The research is unequivocal: When children spend time doing good for other people, they grow up to be healthier, happier and more caring. Super-simple service projects like these can help parents and grandparents build a habit of kindness in even the smallest children. Along with each project are questions to bring up while you work, to get little ones thinking about the value of generosity and compassion.
1. Send a Smile.
Ages 3 and up. Who can resist mucking around in the glue and construction paper? Together make a trip to your favorite craft store to pick up card-decorating supplies like stickers, stamps and markers. When you get home, visit sendkidstheworld.com; read a bit about the children who are very sick and eager for happy mail. Choose one or two, and create greeting cards for them. Include extra stickers or a handmade bookmark with each card, and mail them out.
IDEAS TO CHAT ABOUT: What would it feel like to be sick for a long time? What cheers you when you’re feeling sick? How do you think the child who receives your card will feel when he or she opens it?
2. Awesome Animal Toys.
Ages 4 and up. Helping animals is a surefire way to get kids excited about doing good. Create dog toys from leftover fleece strips or cat toys out of crew socks, using these simple instructions. Then head to your local humane society or animal shelter to drop off your creations and visit with the animals. Call ahead to be sure they can use the toys — and to find the best time to visit.
IDEAS TO CHAT ABOUT: Do you think animals have the same feelings as people? Why or why not? Why is it a good idea to help animals in need? What else can we do to help our non-human friends?
3. Firefighter Gratitude.
Ages 2-10. Here’s a chance to celebrate our heroes and thank them for their service. Decorate lunch bags with markers and stickers and fill them with treats. Add a decorated “thank you” card to each bag. Then walk or drive to the nearest fire station, deliver the bags, and perhaps get a tour or climb on the fire engine. You may want to call ahead to be sure it’s a good time for a visit.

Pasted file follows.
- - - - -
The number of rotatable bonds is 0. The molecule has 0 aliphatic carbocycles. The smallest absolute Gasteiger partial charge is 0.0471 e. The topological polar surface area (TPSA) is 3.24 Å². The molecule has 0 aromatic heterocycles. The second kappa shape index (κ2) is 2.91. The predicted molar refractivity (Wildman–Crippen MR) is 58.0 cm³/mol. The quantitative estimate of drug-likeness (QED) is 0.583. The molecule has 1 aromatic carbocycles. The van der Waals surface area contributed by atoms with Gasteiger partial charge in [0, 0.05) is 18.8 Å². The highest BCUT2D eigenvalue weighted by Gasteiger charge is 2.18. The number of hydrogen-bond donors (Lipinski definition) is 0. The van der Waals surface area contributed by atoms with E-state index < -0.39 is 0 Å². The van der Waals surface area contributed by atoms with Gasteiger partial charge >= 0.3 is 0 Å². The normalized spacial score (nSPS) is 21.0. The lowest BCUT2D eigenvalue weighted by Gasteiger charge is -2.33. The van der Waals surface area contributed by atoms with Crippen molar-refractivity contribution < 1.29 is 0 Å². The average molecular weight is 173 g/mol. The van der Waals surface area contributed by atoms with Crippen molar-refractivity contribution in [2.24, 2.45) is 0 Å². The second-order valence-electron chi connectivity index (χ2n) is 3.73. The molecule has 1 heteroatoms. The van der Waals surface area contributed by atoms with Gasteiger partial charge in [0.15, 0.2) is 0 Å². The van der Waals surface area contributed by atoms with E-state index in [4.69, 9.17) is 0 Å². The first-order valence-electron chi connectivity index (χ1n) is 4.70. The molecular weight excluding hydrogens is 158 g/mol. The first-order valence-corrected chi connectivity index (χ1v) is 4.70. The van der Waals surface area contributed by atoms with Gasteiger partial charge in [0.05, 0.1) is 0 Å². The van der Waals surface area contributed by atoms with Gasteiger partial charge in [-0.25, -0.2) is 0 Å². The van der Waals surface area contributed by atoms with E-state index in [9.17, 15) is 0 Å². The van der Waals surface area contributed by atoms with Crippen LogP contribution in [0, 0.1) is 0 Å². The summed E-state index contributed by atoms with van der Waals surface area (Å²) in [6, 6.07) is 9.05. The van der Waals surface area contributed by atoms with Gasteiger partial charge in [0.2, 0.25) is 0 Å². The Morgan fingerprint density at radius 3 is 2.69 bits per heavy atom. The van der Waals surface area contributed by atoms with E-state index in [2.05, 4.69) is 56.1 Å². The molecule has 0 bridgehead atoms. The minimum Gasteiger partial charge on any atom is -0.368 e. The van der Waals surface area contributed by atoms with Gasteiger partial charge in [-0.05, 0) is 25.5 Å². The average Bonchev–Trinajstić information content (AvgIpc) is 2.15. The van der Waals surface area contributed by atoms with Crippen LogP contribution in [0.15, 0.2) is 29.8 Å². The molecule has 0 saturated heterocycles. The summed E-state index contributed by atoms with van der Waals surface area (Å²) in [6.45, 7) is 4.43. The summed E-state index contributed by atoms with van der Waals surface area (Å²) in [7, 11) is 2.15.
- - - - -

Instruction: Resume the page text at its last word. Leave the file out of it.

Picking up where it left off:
IDEAS TO CHAT ABOUT: What do firefighters do that’s so important? Why is it important to thank the people in our community who help us? Who else could we thank?
4. Kindness Hunt.
Ages 3 and up. Plot some stealthy kindness activities over a pancake breakfast. Maybe you’ll tape quarters to a vending machine, or leave a book in a Little Free Library, or don gloves to pick up five pieces of litter. Here’s a list of ideas. Brainstorm some of your own as well. Print and decorate these nifty labels to leave at the scene of your generous acts.
IDEAS TO CHAT ABOUT: Which of these acts of kindness would you like someone to do for you? How would that feel? Do you think receiving an act of kindness makes people more likely to act kindly toward others?
5. For Your Bookworms.
Ages 6 and up. This project will let your young book lover share that love with a child in need. Contact Family-to-Family to be matched with a child living in poverty. You’ll receive the child’s name, age and reading level, so you can send him or her a new book each month for a year. After each bookstore trip to pick out the month’s book (perhaps something your child has read and loved), stop for cocoa and together write your young recipient a letter to accompany the book.
IDEAS TO CHAT ABOUT: How would you feel if you got a book in the mail each month? How can we know which books our recipient will like best? What kinds of things should we share in our letter? What kinds of questions should we ask?
For more ways to give back with children, check out the Pick a Project page on the Doing Good Together website. Also sign up for the free monthly listing of Twin Cities family-friendly volunteer opportunities.